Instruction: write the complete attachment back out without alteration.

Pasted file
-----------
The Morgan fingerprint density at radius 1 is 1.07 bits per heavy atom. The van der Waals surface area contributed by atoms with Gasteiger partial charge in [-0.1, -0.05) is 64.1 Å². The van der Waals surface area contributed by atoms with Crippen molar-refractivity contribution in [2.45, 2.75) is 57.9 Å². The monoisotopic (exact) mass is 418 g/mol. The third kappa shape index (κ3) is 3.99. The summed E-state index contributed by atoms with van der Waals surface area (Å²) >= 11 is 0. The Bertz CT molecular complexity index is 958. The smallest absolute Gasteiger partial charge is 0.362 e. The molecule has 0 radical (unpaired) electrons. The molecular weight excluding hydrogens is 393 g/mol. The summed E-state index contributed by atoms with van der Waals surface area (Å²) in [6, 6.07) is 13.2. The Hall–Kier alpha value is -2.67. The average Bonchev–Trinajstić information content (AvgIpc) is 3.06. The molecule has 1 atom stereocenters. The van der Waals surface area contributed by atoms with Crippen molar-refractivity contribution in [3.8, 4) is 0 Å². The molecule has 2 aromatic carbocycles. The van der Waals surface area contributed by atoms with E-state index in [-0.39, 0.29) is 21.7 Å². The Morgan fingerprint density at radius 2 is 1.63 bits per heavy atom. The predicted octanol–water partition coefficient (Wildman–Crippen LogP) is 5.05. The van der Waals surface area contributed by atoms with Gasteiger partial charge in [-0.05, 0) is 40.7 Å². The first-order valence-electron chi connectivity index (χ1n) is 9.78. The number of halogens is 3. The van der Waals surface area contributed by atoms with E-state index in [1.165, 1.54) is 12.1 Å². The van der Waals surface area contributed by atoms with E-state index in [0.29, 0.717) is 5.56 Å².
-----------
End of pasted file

The Morgan fingerprint density at radius 1 is 1.07 bits per heavy atom. The van der Waals surface area contributed by atoms with Gasteiger partial charge in [-0.1, -0.05) is 64.1 Å². The van der Waals surface area contributed by atoms with Crippen molar-refractivity contribution in [2.45, 2.75) is 57.9 Å². The monoisotopic (exact) mass is 418 g/mol. The third kappa shape index (κ3) is 3.99. The summed E-state index contributed by atoms with van der Waals surface area (Å²) >= 11 is 0. The Bertz CT molecular complexity index is 958. The smallest absolute Gasteiger partial charge is 0.362 e. The molecule has 0 radical (unpaired) electrons. The molecular weight excluding hydrogens is 393 g/mol. The summed E-state index contributed by atoms with van der Waals surface area (Å²) in [6, 6.07) is 13.2. The Hall–Kier alpha value is -2.67. The average Bonchev–Trinajstić information content (AvgIpc) is 3.06. The molecule has 1 atom stereocenters. The van der Waals surface area contributed by atoms with Crippen molar-refractivity contribution in [3.8, 4) is 0 Å². The molecule has 2 aromatic carbocycles. The van der Waals surface area contributed by atoms with E-state index in [-0.39, 0.29) is 21.7 Å². The Morgan fingerprint density at radius 2 is 1.63 bits per heavy atom. The predicted octanol–water partition coefficient (Wildman–Crippen LogP) is 5.05. The van der Waals surface area contributed by atoms with Gasteiger partial charge in [-0.05, 0) is 40.7 Å². The first-order valence-electron chi connectivity index (χ1n) is 9.78. The number of halogens is 3. The van der Waals surface area contributed by atoms with E-state index in [1.165, 1.54) is 12.1 Å². The van der Waals surface area contributed by atoms with E-state index in [0.29, 0.717) is 5.56 Å².